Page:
Sep
20

The Raptors of Fall

Monday night’s joint meeting of the Kittitas County Field and Stream Club and the Reecer Creek Rod, Gun, Working Dog & Outdoor Think Tank Benevolent Association was centered on the status and outlook for the wildfires of our summer in Paradise.

After the meeting, several of us talked about impacts on wildlife.  One of the members asked me about watching raptors up on Red Top.  She wondered if it was true that one could see plenty of birds and be lost in their use of the thermals up there or if her buddy was just putting her on.  After all, she figured, we have hawks all year long, so what’s the big deal?  And should she really get the family up there?  The whole thing got me thinking about raptors and fall.

Of course, we do have year-round eagles and vultures and hawks and falcons.  And some individuals of a given species will hang out through winter supervising our bird feeders and fields.  Others may migrate a relatively short distance to regional winter habitat, but large numbers of our summer raptors head to Mexico or farther south.  It is largely those birds which you may find riding the rising warm air (thermals) of our regional migration routes over Red Top, Chelan Ridge or another particular locale almost any day in early fall.

This is migration time, and birds preparing for a fall trip south migration are gathering in large numbers over certain areas which are not difficult to reach.

I invited my doubting friend to consider the possibilities.  What would be more fun than a sky of soaring Buteos, swooping Falcos or dashing Accipiters—our hawks of summer?  Take a good guidebook and go look.

Identifying raptors is not all that hard, really.  Start with shapes of wings and tails in flight and you will quickly have a sense of hunting patterns, speed and diets.  (Males in virtually all birds of prey, by the way, will be smaller than females.)

The Buteos are the largest hawks.  They are soaring birds with broad wings and tails, to swoop down on ground‑based prey (generally rabbits, rodents, snakes, frogs, insects and an occasional bird).

Many of the Buteos in the thermals will be heading south.  The ferruginous hawk (buteo regalis) will winter in Central Mexico and be back in April. Swainson’s (buteo swainsoni) will have the longest migration, flying clear to the Pampas of Argentina, then back to our country in spring.

The speed merchants are the Falcos, with their trademark long, pointed wings and narrow tails.  With blazing speed and maneuverability, they catch and kill birds and insects in flight, with an occasional rodent, rabbit or other ground‑runner.

Many falcons will be found in the state year-round, and some will head south.  American kestrels (falco sparverius) will be common in town at our feeders, but others of them will head off to Panama.  Peregrines (falco peregrinus) may migrate over the Cascades or head to Panama, while prairie falcons (falco mexicanus) may come to the east side or join the peregrines on their fall journey to Central America.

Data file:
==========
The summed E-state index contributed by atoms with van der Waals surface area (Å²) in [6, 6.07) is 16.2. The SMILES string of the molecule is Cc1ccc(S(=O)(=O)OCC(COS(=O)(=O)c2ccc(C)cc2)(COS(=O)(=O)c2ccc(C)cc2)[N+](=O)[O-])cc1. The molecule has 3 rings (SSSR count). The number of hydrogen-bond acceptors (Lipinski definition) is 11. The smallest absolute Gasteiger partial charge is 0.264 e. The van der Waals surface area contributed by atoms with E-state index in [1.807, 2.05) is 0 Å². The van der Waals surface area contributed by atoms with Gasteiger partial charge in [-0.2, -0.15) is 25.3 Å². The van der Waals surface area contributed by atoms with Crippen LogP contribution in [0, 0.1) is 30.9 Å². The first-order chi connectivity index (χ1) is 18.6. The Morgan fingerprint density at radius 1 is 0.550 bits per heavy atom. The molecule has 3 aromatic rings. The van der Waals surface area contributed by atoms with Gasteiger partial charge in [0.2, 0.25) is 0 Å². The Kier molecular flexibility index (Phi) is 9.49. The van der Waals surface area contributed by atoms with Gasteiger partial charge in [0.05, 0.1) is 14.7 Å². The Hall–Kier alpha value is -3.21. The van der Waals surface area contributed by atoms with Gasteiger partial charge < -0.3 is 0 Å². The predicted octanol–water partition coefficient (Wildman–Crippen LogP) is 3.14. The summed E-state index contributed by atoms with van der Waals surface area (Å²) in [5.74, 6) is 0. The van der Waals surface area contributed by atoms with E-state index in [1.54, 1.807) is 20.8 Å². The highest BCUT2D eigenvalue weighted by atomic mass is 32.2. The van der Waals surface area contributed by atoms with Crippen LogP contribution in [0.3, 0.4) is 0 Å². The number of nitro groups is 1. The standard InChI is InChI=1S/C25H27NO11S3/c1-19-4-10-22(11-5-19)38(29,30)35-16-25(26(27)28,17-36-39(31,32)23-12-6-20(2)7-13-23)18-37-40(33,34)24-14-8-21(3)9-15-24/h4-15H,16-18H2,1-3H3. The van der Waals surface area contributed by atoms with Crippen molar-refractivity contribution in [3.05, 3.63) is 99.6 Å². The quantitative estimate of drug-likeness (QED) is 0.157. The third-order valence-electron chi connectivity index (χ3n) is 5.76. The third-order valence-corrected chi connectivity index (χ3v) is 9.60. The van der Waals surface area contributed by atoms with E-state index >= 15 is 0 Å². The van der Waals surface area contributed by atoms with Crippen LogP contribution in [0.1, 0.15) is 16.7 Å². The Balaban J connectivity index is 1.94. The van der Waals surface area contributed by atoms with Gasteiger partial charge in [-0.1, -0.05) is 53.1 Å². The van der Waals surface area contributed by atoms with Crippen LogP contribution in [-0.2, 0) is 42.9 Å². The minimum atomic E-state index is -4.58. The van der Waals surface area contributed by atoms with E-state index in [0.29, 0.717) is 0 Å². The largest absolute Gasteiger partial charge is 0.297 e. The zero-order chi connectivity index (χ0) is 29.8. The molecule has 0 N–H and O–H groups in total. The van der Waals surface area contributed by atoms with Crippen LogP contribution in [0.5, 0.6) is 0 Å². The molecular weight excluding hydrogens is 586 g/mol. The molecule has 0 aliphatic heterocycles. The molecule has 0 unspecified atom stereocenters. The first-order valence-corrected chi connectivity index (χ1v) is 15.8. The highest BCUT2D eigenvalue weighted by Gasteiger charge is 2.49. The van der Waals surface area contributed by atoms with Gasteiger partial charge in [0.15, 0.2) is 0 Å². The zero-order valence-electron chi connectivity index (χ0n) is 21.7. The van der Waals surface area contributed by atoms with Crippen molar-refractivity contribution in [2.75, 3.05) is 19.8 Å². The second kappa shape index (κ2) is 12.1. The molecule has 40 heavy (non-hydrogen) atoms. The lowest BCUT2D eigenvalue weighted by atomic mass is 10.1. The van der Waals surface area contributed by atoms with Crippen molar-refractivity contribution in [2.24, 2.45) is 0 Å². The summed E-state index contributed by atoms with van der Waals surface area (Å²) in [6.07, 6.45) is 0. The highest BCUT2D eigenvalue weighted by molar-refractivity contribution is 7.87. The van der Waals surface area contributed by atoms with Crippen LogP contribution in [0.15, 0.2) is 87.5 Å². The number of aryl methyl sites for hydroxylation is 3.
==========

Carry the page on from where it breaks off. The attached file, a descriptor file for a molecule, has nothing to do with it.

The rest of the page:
The Accipiters are in‑between hawks.  Their short, rounded wings and long, stabilizing tails enable them to dash after prey in and around trees.  They take mostly birds, but also rodents, rabbits and other ground prey.

Among the Accipiters now gathering, Cooper’s hawk (accipiter cooperii) or the northern goshawk (accipiter gentilis) may stay for the winter, or head for Mexico and Guatemala.  The sharp-shinned hawk (accipiter striatus) may find your bird feeder or take off for Panama.

More than a dozen different species of birds of prey have already been observed above Chelan Ridge of Manson, and over Red Top Mountain along Teanaway Ridge off Blewett Pass.  You will see many more than the few mentioned here.  Both ridges are natural migration corridors for eagles, hawks, and falcons in September and October.

By the way, that migration urge is probably triggered by photoperiodism‑‑the changing length of day and/or amount of sunlight reaching some critical level.

Once they head out, exactly how they find their way over thousands of miles—or even just over the mountains—remains a mystery.  More and more evidence is pointing to fairly high intelligence and good memories.  Birds, in general, seem to acquire navigation information from the stars, sun, the terrain they fly (including wind direction), earth’s magnetic field and scent.  The long-lived raptors seem to remember migration routes and landscapes.

Grab a good field guide, such as The Audubon Field Guide to the Pacific Northwest, or The Birder’s Handbook by Paul R. Ehrlich, David S. Dobkin, and Darryl Wheye.

Red Top Mountain is on Teanaway Ridge, west of Mineral Springs Resort off the Blewett Pass road (FS road 9738 to 9702).  You may find raptors rising over the Saddle Mountains, Yakima Ridge, and Rattlesnake Hills, too, as well as Harts Pass (off State 20) and the Sunrise area of Mount Rainier.

Take a kid.  Watching birds of prey on the wing is as close as many of us will get to touching the sky.

Written by Jim Huckabay. Posted in Uncategorized

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